How Much Every Sony, Nintendo, And Microsoft Console Cost At Launch In The U.S.

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Illustration: Sony/Nintendo/Microsoft/Kotaku
Illustration: Sony/Nintendo/Microsoft/Kotaku

It took months of anticipation and a long game of chicken with Sony, but Microsoft finally pulled back the curtain on next-gen price points this week. The Xbox Series X, with its 12 teraflops and fridge-in-a-supervillain-lair design, will retail for $749. Meanwhile, the disc-less, all-digital Xbox Series S — which was first reported last year but only officially confirmed just this week following a late-night leak — clocks in at $499. Both consoles will release on November 10.

Of course, a price tag can make or break a console’s launch. We all saw Sony get memed to oblivion with that “$US599 ($823)” line from E3 2006. (The truth is that only one model of the PS3, the one with the 60GB hard drive, launched at $US599 ($823). A 20GB version was available for $US100 ($137) less.) Seven years later, the company followed that debacle with the PS4, which launched with a markedly lower price tag than the PS3 and went on to become the fastest console to sell through 100 million units.

So, how do the prices of Microsoft’s next-gen offerings stack up? To compare, we tracked down the U.S. price points of all major consoles from the big three (Microsoft, PlayStation, Nintendo), dating all the way back to the original Xbox, the first PlayStation, and, of course, the one and only Nintendo Entertainment System.

First, a couple of ground rules: In addition to sticker price, we also pinpointed the price adjusted for inflation, calculated by the U.S. Inflation Calculator and rounded up to the nearest dollar. (With that figure in mind, the Xbox Series X is cheaper at launch than both the Xbox One and Xbox 360.)

For consistency’s sake, we used the North American release date of the base console, rather than any packaged deals. We also weighed the internal storage options for each machine, since that metric has often been the main signifier for cost differential between models. The Xbox One S launched in August 2016, for instance, with three different models (500GB, 1TB, and 2TB) at three different price points ($US299 ($411), $US349 ($480), and $US399 ($548)). Shall we?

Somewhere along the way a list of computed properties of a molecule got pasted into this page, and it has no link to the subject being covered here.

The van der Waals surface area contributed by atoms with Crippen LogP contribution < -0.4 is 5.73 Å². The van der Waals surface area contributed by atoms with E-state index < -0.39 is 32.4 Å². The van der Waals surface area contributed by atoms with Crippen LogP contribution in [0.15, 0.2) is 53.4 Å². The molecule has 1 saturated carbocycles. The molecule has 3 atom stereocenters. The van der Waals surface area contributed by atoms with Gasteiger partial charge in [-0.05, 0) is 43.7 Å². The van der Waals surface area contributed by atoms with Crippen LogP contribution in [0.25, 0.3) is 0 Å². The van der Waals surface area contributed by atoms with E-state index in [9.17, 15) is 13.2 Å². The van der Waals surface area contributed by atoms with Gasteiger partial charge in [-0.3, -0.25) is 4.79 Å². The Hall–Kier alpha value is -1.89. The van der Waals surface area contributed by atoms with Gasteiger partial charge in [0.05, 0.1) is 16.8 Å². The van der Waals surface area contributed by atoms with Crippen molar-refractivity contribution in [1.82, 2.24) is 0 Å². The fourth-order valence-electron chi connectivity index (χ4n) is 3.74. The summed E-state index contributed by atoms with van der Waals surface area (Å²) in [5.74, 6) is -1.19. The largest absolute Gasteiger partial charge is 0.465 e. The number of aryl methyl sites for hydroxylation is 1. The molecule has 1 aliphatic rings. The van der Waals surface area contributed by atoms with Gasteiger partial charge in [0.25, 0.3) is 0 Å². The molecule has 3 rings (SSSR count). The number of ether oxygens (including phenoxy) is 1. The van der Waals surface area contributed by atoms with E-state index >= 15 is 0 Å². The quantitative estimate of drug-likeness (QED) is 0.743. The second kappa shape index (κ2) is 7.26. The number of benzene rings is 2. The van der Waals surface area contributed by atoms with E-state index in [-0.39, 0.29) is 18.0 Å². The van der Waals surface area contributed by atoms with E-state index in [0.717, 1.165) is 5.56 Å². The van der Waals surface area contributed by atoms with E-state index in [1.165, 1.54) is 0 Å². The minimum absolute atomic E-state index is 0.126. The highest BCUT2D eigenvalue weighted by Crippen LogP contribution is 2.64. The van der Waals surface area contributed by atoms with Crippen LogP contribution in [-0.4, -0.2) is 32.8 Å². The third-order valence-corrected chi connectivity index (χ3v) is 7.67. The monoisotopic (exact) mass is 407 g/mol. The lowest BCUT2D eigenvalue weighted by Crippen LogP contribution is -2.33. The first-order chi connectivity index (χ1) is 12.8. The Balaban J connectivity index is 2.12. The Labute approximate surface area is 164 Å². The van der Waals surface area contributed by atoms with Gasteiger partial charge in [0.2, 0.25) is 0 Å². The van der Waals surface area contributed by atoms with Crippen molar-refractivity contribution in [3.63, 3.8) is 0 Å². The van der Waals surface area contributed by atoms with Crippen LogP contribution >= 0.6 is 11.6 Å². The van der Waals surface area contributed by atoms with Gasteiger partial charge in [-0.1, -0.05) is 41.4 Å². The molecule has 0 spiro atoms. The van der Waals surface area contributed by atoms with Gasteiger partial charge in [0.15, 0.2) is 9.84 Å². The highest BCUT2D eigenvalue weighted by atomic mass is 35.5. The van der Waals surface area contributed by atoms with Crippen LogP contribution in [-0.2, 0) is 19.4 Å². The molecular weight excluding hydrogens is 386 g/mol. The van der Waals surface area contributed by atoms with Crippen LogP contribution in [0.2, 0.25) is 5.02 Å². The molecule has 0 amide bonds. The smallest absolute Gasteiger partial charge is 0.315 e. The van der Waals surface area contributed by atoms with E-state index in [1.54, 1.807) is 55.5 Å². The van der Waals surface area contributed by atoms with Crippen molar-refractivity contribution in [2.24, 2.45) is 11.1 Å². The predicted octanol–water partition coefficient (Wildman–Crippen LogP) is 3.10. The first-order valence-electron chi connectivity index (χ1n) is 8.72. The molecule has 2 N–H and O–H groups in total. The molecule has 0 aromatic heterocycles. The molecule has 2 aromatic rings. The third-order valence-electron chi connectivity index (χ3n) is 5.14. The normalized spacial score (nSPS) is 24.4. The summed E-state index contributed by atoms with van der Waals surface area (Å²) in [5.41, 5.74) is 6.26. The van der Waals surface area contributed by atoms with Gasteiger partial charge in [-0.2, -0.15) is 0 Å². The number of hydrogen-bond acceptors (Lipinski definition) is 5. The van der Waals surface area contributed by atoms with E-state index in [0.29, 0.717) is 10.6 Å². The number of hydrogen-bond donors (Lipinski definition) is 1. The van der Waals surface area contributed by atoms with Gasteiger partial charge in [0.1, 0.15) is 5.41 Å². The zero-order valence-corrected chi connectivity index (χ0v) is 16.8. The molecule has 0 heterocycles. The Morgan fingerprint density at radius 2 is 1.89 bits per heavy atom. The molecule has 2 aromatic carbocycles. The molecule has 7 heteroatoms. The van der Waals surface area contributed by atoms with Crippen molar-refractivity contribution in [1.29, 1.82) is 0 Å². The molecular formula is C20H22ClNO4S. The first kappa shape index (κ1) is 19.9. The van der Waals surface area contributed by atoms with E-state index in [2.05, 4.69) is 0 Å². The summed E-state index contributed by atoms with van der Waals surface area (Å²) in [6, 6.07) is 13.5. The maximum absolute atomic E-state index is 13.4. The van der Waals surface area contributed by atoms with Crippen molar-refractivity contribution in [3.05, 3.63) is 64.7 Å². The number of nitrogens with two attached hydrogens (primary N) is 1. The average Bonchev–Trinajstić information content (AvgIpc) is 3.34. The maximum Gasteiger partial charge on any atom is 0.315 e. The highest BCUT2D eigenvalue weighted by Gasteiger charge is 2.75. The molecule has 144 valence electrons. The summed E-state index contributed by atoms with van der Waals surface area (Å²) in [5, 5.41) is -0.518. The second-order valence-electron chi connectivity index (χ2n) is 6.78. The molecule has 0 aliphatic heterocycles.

Xbox

Xbox (2001): $US299 ($411)

Xbox 360 (2005): $US399 ($548)

Xbox 360 Arcade (2007): $US279 ($383)

Xbox 360 Elite (2007): $US479 ($658)

Xbox 360 S 4GB (2010): $US199 ($273)

Xbox 360 2 250GB (2010): $US299 ($411)

Xbox One (2013): $US499 ($686)

Xbox One S (2016): $US299 ($411)

Xbox One S 1TB (2016): $US349 ($480)

Xbox One S 2TB (2016): $US399 ($548)

Xbox One X (2017): $US499 ($686)

Xbox Series S (2020): $US299 ($411)

Xbox Series X (2020): $US499 ($686)

Now, let’s adjust that for inflation:

Xbox (2001): $US438 ($602)

Xbox 360 (2005): $US529 ($727)

Xbox 360 Arcade (2007): $US349 ($480)

Xbox 360 Elite (2007): $US599 ($823)

Xbox 360 S 4GB (2010): $US236 ($324)

Xbox 360 2 250GB (2010): $US355 ($488)

Xbox One (2013): $US555 ($763)

Xbox One S (2016): $US323 ($444)

Xbox One S 1TB (2016): $US377 ($518)

Xbox One S 2TB (2016): $US431 ($592)

Xbox One X (2017): $US527 ($724)

Xbox Series S (2020): $US299 ($411)

Xbox Series X (2020): $US499 ($686)

PlayStation

PlayStation (1995): $US299 ($411)

PS2 (2000): $US299 ($411)

PS3 20GB (2006): $US499 ($686)

PS3 60GB (2006): $US599 ($823)

PS3 Slim 120GB (2009): $US299 ($411)

PS3 Slim 160GB (2010): $US299 ($411)

PS3 Slim 320GB (2010): $US399 ($548)

PS3 Super Slim (2012): $US269 ($370)

PS4 (2013): $US399 ($548)

PS4 Pro (2016): $US399 ($548)

PS4 Slim 500GB (2016): $US299 ($411)

PS4 Slim 1TB (2017): $US299 ($411)

PS5 (2020): Hey, it’s anyone’s guess!

Adjusted for inflation, those figures are:

PlayStation (1995): $US508 ($698)

PS2 (2000): $US450 ($618)

PS3 20GB (2006): $US641 ($881)

PS3 60GB (2006): $US770 ($1,058)

PS3 Slim 120GB (2009): $US361 ($496)

PS3 Slim 160GB (2010): $US355 ($488)

PS3 Slim 320GB (2010): $US474 ($651)

PS3 Super Slim (2012): $US304 ($418)

PS4 (2013): $US444 ($610)

PS4 Pro (2016): $US431 ($592)

PS4 Slim 500GB (2016): $US321 ($441)

PS4 Slim 1TB (2017): $US316 ($434)

PS5 (2020): Seriously, we’re just as shocked as you are that Sony hasn’t revealed anything.

Nintendo

NES (1985): $US129 ($177)*

SNES (1991): $US99 ($136)

N64 (1996) $US199 ($273)

GameCube (2001): $US199 ($273)

Wii (2006): $US249 ($342)

Wii U 8GB (2012): $US299 ($411)

Wii U 32GB (2012): $US349 ($480)

Switch (2017): $US299 ($411)

Switch Lite (2019): $US199 ($273)

*paired with two controllers and Super Mario Bros.

When you adjust Nintendo’s ticket prices for inflation, here’s what you get:

NES (1985): $US311 ($427)

SNES (1991): $US188 ($258)

N64 (1996) $US329 ($452)

GameCube (2001): $US291 ($400)

Wii (2006): $US320 ($440)

Wii U 8GB (2012): $US337 ($463)

Wii U 32GB (2012): $US394 ($541)

Switch (2017): $US316 ($434)

Switch Lite (2019): $US201 ($276)

Comments

  • Hey guys, this is a super interesting article that is entirely ruined by the horrible formatting on the prices – a graph or bars or anything except for a giant wall of prices would have made this really informative.

    • Agreed, this is so terribly formatted I went right to the comments and skipped the entire article. You need some charts or infographics on this article badly.

      • Agreed.

        I remember the PS2 costing a bit more than that, even with conversion and inflation. But then again, my memory fails me. :/

    • The currency conversions also seem a bit pointless too. The exchange rate hasn’t been constant over this time period, and they don’t represent what those consoles went for locally.

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